geographic reference-point in the order of the king, then the wall must have been under construction, or already in existence, no later than the reign of Peroz. 9 Ṭabarī further informs us that Khusro I strongly fortified the region of the ‘Gates of Ṣūl’, blocked the ways and tracks, and that because of these fortifications in the vicinity of Gorgān, the Turks were unable to raid or conquer the area. 10 If this description is accurate, it strongly implies the existence of a linear barrier north of Gorgān, either built or strengthened by Khusro I. Of course, if our thoughts on the significance of the ‘Gate of Ṣūl’ are correct, the Gorgān Wall already existed under Peroz, and Khusro I can only have further strengthened or extended the existing barrier. This hypothesis, of course, depends in part on the reliability of our source, Ṭabarī, a native of Amol, 11 c. 170 km from the westernmost point of the Gorgān Wall known today, though writing some four to five centuries later.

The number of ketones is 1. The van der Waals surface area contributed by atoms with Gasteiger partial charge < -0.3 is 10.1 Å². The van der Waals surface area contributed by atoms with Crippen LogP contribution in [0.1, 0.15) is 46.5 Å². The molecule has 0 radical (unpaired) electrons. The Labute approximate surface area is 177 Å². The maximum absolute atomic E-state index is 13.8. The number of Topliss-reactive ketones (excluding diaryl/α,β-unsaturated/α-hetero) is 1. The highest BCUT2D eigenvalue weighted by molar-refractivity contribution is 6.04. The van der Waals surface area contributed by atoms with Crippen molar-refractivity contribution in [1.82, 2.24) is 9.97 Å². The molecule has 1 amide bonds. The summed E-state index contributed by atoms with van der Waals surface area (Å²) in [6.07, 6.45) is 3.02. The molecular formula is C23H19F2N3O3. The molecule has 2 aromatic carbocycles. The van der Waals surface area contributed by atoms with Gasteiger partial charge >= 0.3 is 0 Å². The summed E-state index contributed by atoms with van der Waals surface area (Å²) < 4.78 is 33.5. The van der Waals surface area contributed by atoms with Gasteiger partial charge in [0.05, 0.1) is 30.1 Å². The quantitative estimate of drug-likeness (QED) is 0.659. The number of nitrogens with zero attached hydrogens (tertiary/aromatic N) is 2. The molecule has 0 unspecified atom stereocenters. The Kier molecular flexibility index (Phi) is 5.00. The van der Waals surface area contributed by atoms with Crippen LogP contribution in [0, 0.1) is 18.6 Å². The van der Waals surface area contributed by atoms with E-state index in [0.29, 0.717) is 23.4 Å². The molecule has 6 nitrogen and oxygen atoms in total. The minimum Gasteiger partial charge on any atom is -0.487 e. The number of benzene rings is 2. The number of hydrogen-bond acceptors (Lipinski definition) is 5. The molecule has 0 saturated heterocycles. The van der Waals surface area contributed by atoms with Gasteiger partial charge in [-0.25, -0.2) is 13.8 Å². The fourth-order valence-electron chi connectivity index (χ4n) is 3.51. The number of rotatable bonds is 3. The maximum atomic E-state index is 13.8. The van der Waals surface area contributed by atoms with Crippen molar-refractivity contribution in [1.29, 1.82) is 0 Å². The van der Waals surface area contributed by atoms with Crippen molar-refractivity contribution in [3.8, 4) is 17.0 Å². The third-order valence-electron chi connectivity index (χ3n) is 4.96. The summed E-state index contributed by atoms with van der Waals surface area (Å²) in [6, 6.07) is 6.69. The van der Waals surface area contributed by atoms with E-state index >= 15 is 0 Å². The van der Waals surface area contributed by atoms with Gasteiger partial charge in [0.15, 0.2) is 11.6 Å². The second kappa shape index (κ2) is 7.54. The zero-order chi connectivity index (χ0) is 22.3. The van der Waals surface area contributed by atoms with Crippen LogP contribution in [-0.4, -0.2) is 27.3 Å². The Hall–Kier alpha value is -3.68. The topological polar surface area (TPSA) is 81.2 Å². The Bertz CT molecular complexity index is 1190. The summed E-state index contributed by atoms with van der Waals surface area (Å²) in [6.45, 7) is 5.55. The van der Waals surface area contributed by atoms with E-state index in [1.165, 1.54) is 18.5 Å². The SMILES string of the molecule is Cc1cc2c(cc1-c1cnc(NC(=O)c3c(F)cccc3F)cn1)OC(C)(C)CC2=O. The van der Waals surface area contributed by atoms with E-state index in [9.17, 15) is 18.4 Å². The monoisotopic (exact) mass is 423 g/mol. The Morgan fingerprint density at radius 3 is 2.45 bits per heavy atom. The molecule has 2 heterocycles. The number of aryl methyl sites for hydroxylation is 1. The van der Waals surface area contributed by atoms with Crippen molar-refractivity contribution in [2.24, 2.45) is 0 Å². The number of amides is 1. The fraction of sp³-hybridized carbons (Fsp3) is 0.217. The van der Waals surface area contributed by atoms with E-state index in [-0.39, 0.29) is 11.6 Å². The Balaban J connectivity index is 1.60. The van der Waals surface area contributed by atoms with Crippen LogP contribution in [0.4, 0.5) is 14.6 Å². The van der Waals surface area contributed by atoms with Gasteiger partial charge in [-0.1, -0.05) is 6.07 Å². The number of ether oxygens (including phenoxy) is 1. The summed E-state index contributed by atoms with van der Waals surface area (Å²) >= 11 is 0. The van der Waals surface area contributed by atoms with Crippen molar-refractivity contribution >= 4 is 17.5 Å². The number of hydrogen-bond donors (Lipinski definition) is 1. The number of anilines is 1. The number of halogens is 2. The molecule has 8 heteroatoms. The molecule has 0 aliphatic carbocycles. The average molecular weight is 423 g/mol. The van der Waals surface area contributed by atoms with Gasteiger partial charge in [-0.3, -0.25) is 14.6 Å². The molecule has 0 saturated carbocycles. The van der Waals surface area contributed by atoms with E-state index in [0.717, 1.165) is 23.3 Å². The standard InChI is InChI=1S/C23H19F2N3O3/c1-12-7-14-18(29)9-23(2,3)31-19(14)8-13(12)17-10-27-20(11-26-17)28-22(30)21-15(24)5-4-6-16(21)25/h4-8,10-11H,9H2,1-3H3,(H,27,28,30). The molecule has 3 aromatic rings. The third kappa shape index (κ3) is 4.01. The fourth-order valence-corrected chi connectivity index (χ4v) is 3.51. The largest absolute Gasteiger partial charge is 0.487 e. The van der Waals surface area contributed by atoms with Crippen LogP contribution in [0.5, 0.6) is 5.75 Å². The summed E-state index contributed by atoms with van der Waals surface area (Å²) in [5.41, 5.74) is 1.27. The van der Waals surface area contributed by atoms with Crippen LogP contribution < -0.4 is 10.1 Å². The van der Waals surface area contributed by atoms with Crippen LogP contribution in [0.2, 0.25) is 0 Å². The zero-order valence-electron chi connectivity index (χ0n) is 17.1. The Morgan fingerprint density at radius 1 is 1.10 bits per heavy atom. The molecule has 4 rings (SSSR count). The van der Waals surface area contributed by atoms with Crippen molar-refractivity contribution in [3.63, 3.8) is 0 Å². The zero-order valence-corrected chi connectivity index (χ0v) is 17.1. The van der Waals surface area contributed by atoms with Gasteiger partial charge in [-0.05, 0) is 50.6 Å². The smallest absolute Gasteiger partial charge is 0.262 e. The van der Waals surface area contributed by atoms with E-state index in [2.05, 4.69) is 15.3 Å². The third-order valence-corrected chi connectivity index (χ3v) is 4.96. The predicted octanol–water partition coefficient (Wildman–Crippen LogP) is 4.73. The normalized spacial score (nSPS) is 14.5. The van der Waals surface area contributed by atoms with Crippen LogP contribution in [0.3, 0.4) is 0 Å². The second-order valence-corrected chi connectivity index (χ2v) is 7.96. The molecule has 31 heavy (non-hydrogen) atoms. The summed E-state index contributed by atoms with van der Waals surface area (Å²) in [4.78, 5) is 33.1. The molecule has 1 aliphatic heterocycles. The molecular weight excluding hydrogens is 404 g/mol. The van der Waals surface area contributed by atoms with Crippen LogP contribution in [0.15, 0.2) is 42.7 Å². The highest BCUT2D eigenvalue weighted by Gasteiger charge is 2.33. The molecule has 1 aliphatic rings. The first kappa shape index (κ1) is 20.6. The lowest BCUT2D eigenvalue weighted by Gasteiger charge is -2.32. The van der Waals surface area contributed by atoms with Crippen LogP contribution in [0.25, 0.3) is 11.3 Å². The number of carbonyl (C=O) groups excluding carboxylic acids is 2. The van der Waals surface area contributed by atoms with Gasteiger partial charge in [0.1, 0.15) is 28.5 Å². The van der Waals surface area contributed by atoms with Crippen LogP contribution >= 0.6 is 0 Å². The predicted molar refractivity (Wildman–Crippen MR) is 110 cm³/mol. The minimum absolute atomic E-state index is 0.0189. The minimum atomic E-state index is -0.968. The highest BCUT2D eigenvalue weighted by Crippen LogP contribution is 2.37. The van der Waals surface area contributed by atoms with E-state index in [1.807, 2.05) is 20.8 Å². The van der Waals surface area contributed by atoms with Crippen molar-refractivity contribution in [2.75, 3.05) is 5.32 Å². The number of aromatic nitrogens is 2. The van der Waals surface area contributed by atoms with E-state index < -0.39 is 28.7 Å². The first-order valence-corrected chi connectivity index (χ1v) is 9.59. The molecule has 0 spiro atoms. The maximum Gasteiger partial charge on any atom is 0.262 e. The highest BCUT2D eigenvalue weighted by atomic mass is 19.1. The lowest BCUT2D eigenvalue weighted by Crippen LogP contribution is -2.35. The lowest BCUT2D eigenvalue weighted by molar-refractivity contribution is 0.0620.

unusual in many respects: it incorporates a substantial earlier settlement mound, Qarāvōl Tappeh (Kiani 1982b: 43-44, figs 14, 32, pls 4,2-4,3; id. 1982a: pl. Ib), which would have provided a convenient lookout post. The next fort (12) is very close, and there is a remarkable cluster of compounds south of the wall near this pair of forts (cf. Fig. 12:2 and chapter 23.1). Little would be gained by speculating further whether there might have been a gate in the wall at this point until any future fieldwork yields more concrete evidence for or against this hypothesis. Most linear barriers appear to have been provided with gates, such as the Tammīsheh Wall (see chapter 2.3). Many forts and fortlets on Hadrian’s Wall were provided with gated access to the enemy side. The ‘Limestor’ at Dalkingen, an elaborate isolated gate, would have allowed the ‘Limes’ to be crossed and to enter or leave Roman territory in Raetia (modern Germany): Hodgson 2005. 9 Ṭabarī 1.874 = trans. Bosworth 1999: 112-13 with no. 290. 10 Ṭabarī 1.896 = trans. Bosworth 1999: 153. 11 See chapter 2.3 on Ṭabarī.